SOKOLOW PODLASKI , town in Warszawa province, Poland. A Jewish community was first organized there at the end of the 16th century. In 1665 the owner of the town, Jan Kazimierz Krasiński (1607–1669), granted the Jews judicial powers among other rights, and accorded Jewish craftsmen the same status as that of the Christians. In the 18th century many Jews engaged in such crafts as weaving, tailoring, furriery, and tanning; they also engaged in wholesale commerce of agricultural produce and cloth. There were 163 Jews who paid the poll tax living in Sokolow in 1765. The Jewish population numbered 1,186 (37% of the total population) in 1827; 2,275 (62%) in 1857; 4,248 (59%) in 1897; 4,430 (55%) in 1921; and 5,027 in 1931.
Sokolow became noted as a center of *Ḥasidism. During the middle of the 19th century R. Elimelech was rabbi of Sokolow, and during the 20th century, the ẓaddik Isaac Zelig Morgenstern (d. 1940), a great-grandson of Menahem Mendel the ẓaddik of *Kotsk, held rabbinical office and acted as leader of the Ḥasidim.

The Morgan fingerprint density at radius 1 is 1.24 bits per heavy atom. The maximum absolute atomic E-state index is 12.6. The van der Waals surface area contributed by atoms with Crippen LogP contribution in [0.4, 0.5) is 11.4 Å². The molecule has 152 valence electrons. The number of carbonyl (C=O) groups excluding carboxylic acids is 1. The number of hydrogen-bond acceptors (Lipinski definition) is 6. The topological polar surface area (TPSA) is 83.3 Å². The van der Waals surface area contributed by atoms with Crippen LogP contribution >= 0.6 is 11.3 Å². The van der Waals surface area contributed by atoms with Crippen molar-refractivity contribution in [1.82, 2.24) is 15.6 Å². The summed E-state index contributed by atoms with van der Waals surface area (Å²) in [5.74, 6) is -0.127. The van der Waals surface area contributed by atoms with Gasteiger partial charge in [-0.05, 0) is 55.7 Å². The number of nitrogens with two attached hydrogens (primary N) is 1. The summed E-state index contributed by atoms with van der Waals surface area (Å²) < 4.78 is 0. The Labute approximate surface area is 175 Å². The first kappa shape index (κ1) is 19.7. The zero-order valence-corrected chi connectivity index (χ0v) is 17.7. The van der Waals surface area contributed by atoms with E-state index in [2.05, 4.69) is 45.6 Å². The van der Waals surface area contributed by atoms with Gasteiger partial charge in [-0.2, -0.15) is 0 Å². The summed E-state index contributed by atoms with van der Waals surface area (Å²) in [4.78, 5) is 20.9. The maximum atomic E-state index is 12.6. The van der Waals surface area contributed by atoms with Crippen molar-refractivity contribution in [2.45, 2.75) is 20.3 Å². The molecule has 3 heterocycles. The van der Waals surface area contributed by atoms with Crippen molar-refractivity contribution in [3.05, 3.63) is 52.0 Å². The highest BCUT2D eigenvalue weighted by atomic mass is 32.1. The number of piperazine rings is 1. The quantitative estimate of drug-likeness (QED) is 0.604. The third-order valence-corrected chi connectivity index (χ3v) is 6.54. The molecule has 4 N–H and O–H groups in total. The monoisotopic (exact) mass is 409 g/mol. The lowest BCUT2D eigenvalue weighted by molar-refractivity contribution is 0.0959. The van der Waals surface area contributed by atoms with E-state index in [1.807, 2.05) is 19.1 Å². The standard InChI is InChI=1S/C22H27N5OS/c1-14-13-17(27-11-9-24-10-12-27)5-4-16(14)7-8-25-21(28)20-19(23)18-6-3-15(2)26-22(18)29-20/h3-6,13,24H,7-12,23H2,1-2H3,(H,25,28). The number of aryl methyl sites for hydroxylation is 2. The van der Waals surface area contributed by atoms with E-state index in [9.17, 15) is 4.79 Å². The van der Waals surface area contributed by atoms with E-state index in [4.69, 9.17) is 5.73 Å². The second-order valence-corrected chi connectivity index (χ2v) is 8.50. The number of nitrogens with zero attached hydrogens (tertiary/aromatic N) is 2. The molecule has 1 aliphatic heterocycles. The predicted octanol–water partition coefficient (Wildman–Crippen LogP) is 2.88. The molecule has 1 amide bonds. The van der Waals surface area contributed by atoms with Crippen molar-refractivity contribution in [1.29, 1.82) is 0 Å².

After World War i, the economy of the town was disrupted as a result of antisemitic activities. In 1937–38 there were attacks on Jews accompanied by bloodshed.
[Shimshon Leib Kirshenboim]
At the outbreak of World War ii there were 4,000 Jews in Sokolow. The German army entered the town on Sept. 20, 1939, and immediately began terrorizing the Jewish population. On Sept. 23, 1939 (the Day of Atonement), the Germans set the local synagogue on fire. In the summer of 1941 a ghetto was established in Sokolow. The Jews there were deported to Treblinka death camp on Sept. 22, 1942. They offered considerable passive resistance, some hiding themselves, but about 500 of those found in hiding were shot on the spot. Another 700 succeeded in fleeing into the surrounding forests, but most of them were shot by German armed units who searched the forests. Groups of young Jews joined small partisan units operating in the vicinity. One group entered the Bialystok region and joined the guerrillas there.
The Jewish community was not reconstituted in Sokolow Podlaski after the war. Organizations of former residents were established in Israel, the United States, France, and Argentina.
R. Mahler, Yidn in Amolikn Poyln in Likht fun Tsifern (1958), index; B. Wasiutyński, Ludność żydowska w Polsce w wiekach xix i xx (1930), 35, 65, 182, 201; S. Bronsztejn, Ludność żydowska w Polsce w okresie międżywojennym (1943), 278; Yevreyskaya Starina, 4 (1911), 286–8; M. Gelbart (ed.), Sefer ha-Zikkaron, Sokolov Podlask (Heb. and Yid., 1962); P. Granatstein, Mayn Khoyrev Shtetl Sokolov (1946).